[00:10:09] Heavy rains could potentially raise the flood levels in the cave structure, leaving the boys strapped for months underground until the monsoon season is over. Now the search has started in the hills above the cave, air vents or openings which lead directly to the boys. If they don't find a passage way, then authorities are still planning for the boys to use special scuba gear, and swim out one by one accompanied by Navy divers, a treacherous and dangerous journey to the surface.

The football team is now into the 12th day of this ordeal and CNN's Dave McKenzie is live in Northern Thailand. So, David, it's all about the weather right now. With that in mind, what is the time frame here? How long do authorities have to get these boys to safety before those rains potentially cause further flooding inside the cave?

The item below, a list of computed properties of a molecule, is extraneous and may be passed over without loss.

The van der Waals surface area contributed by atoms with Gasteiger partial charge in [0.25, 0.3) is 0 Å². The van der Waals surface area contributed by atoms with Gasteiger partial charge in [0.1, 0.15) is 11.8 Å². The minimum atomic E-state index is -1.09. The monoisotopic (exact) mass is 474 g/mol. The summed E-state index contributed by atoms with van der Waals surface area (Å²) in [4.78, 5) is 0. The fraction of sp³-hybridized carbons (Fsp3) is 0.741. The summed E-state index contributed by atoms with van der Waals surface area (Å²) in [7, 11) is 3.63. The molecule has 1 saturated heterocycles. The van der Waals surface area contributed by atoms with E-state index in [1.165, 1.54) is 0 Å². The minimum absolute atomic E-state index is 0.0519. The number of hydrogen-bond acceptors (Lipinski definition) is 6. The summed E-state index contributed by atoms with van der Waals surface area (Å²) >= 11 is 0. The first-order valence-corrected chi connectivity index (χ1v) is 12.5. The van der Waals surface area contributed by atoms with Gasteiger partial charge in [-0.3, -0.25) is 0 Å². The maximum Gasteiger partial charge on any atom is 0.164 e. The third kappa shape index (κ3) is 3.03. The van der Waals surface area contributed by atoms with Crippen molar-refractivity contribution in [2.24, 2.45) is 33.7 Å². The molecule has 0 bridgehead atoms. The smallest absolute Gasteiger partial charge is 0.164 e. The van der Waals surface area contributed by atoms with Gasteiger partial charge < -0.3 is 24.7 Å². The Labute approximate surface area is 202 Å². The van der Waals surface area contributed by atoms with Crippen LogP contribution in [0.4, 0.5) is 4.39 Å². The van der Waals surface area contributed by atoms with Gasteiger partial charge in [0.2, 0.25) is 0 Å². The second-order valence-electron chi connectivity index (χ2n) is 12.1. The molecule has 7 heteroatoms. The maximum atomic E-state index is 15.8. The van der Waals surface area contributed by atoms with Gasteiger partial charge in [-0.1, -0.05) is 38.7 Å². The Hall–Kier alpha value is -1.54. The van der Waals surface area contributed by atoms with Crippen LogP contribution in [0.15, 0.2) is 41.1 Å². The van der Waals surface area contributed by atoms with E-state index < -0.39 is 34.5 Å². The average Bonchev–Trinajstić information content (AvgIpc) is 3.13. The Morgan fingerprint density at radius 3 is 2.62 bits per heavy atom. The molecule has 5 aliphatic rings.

DAVID MCKENZIE, CNN INTERNATIONAL CORRESPONDENT: Well, John, there was so much hope and real joy here in Thailand when these boys were found. But I think in the days since the realization just how difficult this rescue attempt will be to get those young boys aged 11 to 16 deep into the cave system behind me out from where they are sitting on a small beach and as you say the weather is a huge concern.

In the coming days we expect heavy rains in this area. They are pumping out, according to the governor of this area, almost two million liters of water per day from three different pumps.

Desperately trying to get that water out to allow those young boys to if they have to escape through the main entrance, John, so they can limit the amount of time that they are trying to go with these face masks and train.

Some of them can't swim. You are dealing with zero visibility conditions. Often there are hazards in the way. It is almost impossible to conceive someone who is not trained with hundreds of hours of scuba training to even entertain this.